But also, if you’re looking at, let’s say your six-month period happens to be January to June, just to make it, you know, easy to understand, easy to follow. If your period were January to June, what did that look like over the last four years? So, what did January to June as a six-month period look like over the last four years?
And then also what did July to December look like over the last four years? So you can use that comparison to understand where you’ve come from and what this six months looks like and what it looks like relative to that, to be able to provide a view as to whether things are moving in a positive direction or not.
Conor: Okay. Fantastic. What’s the second thing we should think about?
Yusuf: So, the first one was the easy part. Get a bit more data. The second one, is really interesting, and this is probably where most of our time ends up getting spent.
And this is where we augment the data that we have by combining it with other proprietary data sets. So proprietary meaning data sets that aren’t available in the open domain or that you have within the organization that you auditing or within your own organization, if you’re internal audit. Often if you’re just looking at a particular domain, you may not get the full picture as to what is going on with a particular topic or subject or domain or audit area.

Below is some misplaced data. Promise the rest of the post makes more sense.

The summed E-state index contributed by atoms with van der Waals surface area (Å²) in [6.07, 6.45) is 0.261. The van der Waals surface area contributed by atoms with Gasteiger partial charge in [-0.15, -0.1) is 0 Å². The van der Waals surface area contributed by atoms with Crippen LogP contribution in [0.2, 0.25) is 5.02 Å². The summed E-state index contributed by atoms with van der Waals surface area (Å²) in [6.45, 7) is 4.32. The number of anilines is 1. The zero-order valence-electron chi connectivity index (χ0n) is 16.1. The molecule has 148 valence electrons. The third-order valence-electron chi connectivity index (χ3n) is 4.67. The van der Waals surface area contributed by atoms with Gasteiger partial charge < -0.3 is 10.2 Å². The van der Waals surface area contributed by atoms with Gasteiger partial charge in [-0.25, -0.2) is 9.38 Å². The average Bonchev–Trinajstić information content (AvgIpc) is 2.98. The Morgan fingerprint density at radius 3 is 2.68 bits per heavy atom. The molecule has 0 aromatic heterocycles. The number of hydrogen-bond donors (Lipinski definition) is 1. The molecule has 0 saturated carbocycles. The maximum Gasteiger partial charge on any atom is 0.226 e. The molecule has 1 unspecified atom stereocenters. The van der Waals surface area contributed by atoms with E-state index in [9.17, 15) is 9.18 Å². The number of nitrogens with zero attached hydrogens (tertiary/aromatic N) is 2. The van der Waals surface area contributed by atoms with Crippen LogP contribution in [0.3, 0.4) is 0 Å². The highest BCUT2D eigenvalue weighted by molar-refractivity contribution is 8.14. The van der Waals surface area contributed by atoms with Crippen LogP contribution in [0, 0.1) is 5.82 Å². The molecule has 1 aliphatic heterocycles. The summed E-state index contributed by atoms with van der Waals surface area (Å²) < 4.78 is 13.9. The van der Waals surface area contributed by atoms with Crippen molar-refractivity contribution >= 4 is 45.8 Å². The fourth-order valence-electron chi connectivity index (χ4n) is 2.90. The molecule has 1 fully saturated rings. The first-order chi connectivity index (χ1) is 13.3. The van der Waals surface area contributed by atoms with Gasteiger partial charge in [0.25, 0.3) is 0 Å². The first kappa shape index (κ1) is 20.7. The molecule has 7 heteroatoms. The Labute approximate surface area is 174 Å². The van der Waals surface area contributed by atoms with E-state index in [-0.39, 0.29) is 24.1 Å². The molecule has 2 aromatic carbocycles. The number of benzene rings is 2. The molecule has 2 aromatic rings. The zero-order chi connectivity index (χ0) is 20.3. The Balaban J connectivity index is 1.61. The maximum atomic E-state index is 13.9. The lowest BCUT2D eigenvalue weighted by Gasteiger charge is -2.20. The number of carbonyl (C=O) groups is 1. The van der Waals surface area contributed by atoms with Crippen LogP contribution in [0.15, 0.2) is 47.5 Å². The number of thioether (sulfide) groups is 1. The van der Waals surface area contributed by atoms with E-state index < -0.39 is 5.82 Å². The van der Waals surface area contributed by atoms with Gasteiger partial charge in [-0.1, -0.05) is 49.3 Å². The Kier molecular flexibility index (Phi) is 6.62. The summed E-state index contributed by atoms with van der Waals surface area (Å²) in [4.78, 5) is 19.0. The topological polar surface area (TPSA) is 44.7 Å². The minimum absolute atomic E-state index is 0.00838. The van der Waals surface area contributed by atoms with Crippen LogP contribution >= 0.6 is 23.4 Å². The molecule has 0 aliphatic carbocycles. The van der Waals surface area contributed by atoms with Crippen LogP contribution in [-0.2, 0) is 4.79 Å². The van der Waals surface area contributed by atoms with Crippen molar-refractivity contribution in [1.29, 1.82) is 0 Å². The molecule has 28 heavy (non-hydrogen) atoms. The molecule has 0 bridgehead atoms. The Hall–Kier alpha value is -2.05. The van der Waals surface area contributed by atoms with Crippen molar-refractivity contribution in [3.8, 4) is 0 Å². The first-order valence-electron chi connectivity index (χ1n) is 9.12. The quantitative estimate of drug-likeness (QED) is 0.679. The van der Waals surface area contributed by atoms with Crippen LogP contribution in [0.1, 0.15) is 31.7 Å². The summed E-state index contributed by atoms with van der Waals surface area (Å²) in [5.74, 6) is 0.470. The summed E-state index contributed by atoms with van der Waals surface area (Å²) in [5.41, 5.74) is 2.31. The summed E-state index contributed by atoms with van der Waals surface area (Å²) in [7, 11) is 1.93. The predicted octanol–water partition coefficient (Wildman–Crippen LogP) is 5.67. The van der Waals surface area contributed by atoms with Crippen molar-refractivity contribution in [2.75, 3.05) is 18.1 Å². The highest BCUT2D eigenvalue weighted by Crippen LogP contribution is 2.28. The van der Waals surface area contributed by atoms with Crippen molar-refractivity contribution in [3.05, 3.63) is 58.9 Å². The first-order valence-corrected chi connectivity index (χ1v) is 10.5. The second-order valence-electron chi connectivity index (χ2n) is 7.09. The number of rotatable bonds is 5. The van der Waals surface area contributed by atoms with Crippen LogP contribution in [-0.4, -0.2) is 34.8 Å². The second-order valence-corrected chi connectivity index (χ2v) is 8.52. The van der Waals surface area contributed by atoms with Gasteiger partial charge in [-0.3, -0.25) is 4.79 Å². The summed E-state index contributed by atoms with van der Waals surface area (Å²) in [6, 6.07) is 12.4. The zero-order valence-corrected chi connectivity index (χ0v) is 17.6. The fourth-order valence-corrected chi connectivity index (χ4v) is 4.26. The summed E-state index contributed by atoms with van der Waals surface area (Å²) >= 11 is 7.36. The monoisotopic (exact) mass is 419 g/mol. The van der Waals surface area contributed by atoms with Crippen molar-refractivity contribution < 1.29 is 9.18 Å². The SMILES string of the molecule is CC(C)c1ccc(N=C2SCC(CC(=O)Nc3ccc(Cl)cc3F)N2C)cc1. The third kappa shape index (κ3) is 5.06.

When you start combining your data with other proprietary datasets from adjacent subject matter. For example, the easiest example within internal audit that we always talk about because it’s been done so many times is where we’re doing a payroll audit and we bring in procurement data. So, augmenting the data that we have with other data that can provide us with a view of the original process, but also a view a bit more broadly across the organization.
That augmentation is really useful. Augmentation could also be where we combine master data with transactional data and then transactional data with audit logs. So how have the transactions changed if anything at all? So that augmentation opens up a whole range of possibilities.
If we were looking at, for example, something like sales data and the sales data was reasonably small. We can combine sales data with marketing data to understand what happened before the sales actually occurred. So, what is leading up to those sales? And then if, if you want to go further down the track, you then combine sales data with support data. So, complaints, data, and the like. And we’ll talk about, free text data in a minute.
Combining proprietary data sets does give you a much broader perspective than just the individual data for the individual subject matter that you’re looking at.
Conor: And of course, combining those data sets can give you further insights that might inform your future audits, for example, or even throw up some new topics or some new risks that need to be addressed, that have been uncovered.